FIG. 2 illustrates use of a scalp care device with curved teeth. User 200 is analogous to user 100 of FIG. 1, having hair arrangements 210 that are analogous to hair arrangements 110 of FIG. 1. Similarly, user 200 uses scalp care device 220, with teeth 230, bridge portion 240, and handle portion 250. FIG. 2 illustrates teeth 230 that are curved in a way that is similar to the curvature of the top of the head of user 200. Because of the curvature, handle portion 240 may be planted on head of user 200, and teeth 230 curves along the scalp, sliding underneath hair arrangements 210. Advantageously, the tips of teeth 230 are able to contact the scalp, but because teeth 230 are curved so as to slide along the scalp, the teeth are able to make contact with the scalp without disrupting hair arrangements 210.

In the context of FIG. 2, embodiments work such that a user lifts a portion of his or her hair up and inserts the device under his or her hair so that the tips of the teeth contact his or her scalp. Once the teeth are in place, the user may move the teeth back and forth to soothe itching and massage the scalp and/or dislodge residue.

FIGS. 3A-3C are three views that illustrate a scalp care device with curved teeth.

Scalp care device 300 may be manufactured by making a mold of the design, and constructing the device as a piece of a strong plastic. The plastic may be flexible or inflexible. Additionally, multiple plastics may be used for different parts of the device. For example, the teeth may be formed of a more malleable plastic than the handle. It may also be noted that all or part of the device can be formed of other hard, solid materials, such as rubber, wood, metal, glass, or ceramics. The surface of the device may also be coated with a smooth coating that improves the ability of the teeth to slide through and under natural or artificial hair. Similarly, it is possible to dip the teeth in a lubricant or solution that help the teeth slide through and under natural or artificial hair.

It is possible to construct variants of the device with different curvatures, spacing, and lengths of the teeth for different users. It is also possible for a user to customize an embodiment by cutting off portions of the teeth or molding them to customize that embodiment for their personal use by improving the degree of fit.

Scalp care device 300 comprises three main regions: handle portion 310, bridge portion 320, and tooth portion 330.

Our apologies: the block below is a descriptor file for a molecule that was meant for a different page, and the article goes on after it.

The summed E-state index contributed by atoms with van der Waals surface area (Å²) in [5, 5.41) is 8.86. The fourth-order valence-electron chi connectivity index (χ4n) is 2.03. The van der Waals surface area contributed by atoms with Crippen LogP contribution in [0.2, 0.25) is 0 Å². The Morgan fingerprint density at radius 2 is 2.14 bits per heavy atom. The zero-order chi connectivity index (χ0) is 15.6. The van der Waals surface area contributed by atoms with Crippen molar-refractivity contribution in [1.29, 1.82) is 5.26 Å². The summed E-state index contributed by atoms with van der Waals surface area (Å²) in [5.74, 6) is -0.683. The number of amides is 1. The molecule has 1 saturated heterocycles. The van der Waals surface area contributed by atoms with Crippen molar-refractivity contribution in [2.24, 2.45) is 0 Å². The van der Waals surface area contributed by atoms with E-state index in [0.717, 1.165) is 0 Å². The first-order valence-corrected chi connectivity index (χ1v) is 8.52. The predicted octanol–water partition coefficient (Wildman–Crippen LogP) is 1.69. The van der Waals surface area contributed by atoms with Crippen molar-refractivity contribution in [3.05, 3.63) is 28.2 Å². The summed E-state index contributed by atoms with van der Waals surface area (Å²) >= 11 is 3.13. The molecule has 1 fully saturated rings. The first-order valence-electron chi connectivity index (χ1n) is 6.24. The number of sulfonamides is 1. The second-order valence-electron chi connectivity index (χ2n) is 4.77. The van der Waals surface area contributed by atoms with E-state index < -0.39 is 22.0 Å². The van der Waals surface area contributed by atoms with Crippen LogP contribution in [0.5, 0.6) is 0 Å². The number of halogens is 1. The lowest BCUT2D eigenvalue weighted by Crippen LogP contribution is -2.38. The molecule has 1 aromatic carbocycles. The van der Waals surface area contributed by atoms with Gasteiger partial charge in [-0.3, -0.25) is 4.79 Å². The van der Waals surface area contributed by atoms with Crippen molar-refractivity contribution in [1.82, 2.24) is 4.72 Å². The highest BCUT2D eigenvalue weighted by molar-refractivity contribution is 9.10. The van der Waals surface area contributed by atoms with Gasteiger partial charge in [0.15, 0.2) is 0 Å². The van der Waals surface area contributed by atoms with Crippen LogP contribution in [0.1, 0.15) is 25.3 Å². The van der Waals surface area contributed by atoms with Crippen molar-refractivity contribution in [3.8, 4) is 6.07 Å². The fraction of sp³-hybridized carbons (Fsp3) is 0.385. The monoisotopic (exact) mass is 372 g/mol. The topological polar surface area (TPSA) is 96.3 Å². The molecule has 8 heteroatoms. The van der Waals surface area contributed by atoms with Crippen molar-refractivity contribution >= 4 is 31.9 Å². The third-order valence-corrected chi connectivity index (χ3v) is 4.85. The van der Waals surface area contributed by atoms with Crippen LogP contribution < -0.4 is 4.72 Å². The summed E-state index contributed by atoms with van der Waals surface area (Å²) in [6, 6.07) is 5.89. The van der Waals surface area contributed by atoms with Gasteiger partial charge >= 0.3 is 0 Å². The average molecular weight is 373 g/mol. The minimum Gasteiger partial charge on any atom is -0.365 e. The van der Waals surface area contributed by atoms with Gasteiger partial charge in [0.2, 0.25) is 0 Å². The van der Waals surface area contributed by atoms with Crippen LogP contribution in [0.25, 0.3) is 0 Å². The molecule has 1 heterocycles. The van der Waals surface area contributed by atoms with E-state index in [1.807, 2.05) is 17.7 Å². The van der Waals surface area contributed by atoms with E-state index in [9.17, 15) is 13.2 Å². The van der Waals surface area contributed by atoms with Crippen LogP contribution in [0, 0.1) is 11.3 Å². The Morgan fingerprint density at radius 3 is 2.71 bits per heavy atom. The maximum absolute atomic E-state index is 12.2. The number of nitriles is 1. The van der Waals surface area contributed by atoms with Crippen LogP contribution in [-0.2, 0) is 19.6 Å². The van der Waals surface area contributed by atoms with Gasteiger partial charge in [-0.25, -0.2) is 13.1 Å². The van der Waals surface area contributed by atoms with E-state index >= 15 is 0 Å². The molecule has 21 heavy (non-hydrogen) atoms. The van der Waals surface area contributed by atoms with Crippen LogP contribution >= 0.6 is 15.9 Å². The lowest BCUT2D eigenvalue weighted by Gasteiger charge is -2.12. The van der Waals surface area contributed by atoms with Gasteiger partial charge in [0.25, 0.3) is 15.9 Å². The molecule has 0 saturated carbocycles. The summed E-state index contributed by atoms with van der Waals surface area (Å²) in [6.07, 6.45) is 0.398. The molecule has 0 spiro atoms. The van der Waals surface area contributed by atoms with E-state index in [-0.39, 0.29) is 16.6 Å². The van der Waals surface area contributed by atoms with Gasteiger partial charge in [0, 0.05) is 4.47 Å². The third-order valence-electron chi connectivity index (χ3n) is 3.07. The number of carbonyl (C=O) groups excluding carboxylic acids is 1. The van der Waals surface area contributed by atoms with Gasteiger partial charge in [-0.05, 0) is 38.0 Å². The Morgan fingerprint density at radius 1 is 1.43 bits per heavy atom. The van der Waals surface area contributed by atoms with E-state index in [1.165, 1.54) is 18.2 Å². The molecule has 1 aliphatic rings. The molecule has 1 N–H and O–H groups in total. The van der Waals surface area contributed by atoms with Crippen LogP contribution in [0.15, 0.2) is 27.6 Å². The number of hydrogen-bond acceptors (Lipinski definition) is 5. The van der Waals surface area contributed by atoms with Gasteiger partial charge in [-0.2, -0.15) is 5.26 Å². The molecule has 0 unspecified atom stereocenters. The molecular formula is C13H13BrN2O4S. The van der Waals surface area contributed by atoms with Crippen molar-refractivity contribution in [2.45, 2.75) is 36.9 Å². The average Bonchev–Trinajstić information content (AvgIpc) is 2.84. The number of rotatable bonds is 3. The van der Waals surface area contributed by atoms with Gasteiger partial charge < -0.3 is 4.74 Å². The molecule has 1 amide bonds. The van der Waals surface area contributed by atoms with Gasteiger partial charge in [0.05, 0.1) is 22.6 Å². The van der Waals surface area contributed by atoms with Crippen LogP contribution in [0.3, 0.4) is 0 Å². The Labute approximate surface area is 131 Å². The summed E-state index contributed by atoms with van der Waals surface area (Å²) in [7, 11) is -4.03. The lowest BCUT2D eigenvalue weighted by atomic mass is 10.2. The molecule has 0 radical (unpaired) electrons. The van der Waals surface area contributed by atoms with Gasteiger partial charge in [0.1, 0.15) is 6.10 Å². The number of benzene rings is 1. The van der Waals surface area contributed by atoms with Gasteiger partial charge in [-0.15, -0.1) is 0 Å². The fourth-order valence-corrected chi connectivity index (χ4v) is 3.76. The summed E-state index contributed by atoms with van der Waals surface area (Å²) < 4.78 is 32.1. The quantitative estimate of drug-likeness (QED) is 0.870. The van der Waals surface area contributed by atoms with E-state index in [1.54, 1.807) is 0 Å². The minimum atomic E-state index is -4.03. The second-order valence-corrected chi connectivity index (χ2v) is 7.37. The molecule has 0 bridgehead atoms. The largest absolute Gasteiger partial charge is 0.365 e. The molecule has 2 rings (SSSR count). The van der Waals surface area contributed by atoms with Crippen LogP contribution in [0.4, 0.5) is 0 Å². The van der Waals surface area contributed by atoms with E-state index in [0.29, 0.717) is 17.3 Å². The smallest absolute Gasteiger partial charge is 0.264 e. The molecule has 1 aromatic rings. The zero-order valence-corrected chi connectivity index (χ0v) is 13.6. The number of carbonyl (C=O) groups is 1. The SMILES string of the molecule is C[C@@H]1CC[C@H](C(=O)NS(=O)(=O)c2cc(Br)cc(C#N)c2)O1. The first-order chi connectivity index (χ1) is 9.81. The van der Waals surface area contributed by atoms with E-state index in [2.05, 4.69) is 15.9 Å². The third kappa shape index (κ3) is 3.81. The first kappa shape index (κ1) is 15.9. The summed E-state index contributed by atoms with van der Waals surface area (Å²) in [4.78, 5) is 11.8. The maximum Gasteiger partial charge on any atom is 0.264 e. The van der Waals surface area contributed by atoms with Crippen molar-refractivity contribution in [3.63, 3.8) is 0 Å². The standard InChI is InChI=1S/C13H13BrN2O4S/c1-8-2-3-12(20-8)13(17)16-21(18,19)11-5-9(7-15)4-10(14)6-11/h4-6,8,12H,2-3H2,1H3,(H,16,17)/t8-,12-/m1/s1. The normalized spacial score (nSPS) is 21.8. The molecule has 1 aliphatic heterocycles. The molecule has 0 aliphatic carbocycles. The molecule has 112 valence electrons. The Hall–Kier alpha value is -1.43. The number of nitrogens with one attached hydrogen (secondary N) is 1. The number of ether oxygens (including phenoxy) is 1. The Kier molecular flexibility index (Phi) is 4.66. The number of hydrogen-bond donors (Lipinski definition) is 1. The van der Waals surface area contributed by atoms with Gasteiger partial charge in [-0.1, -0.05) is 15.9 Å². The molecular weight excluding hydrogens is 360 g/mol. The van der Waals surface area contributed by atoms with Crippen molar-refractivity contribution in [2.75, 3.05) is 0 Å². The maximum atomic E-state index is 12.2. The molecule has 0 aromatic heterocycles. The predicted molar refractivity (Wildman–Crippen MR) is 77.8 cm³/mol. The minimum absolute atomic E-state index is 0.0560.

FIGS. 3A-3C illustrate various views of scalp care device 300. The embodiment illustrated in the figures shows that handle portion 310 is formed of an elongated piece of material with a longitudinal axis, such that handle portion 310 provides an area that is designed to provide a convenient grip for scalp care device 300. In general, scalp care device 300 is designed to be held in one hand of a user. In the illustrated embodiment, scalp care device 300 is symmetrical about its longitudinal axis, and hence handle portion 310 is adapted equally to be held in the left or right hand of a user. However, other embodiments may have a handle portion 310 that is asymmetrical so as to adapt the handle so as to be better suited to be held by a left-handed user, or be better suited to be held by a right-handed user.

FIGS. 3A-3C also illustrate other aspects about handle portion 310, in an embodiment. The illustrated embodiment includes a bulbous region at the end of handle portion 310, which continues into a second bulbous region before handle portion 310 joins into the bridge portion. The second bulbous region is designed to help a user have a firm grip on the device. Additionally, FIG. 3A and FIG. 3B illustrate that handle portion may be formed of a flat sheet of material that is of a constant thickness throughout handle portion, as illustrated in FIG. 3B. As shown in FIG. 3B, the material is generally formed as a fairly thin sheet, but should be sufficiently thick so as not to be easily breakable. For example, the thickness of the sheet may be one to five millimeters.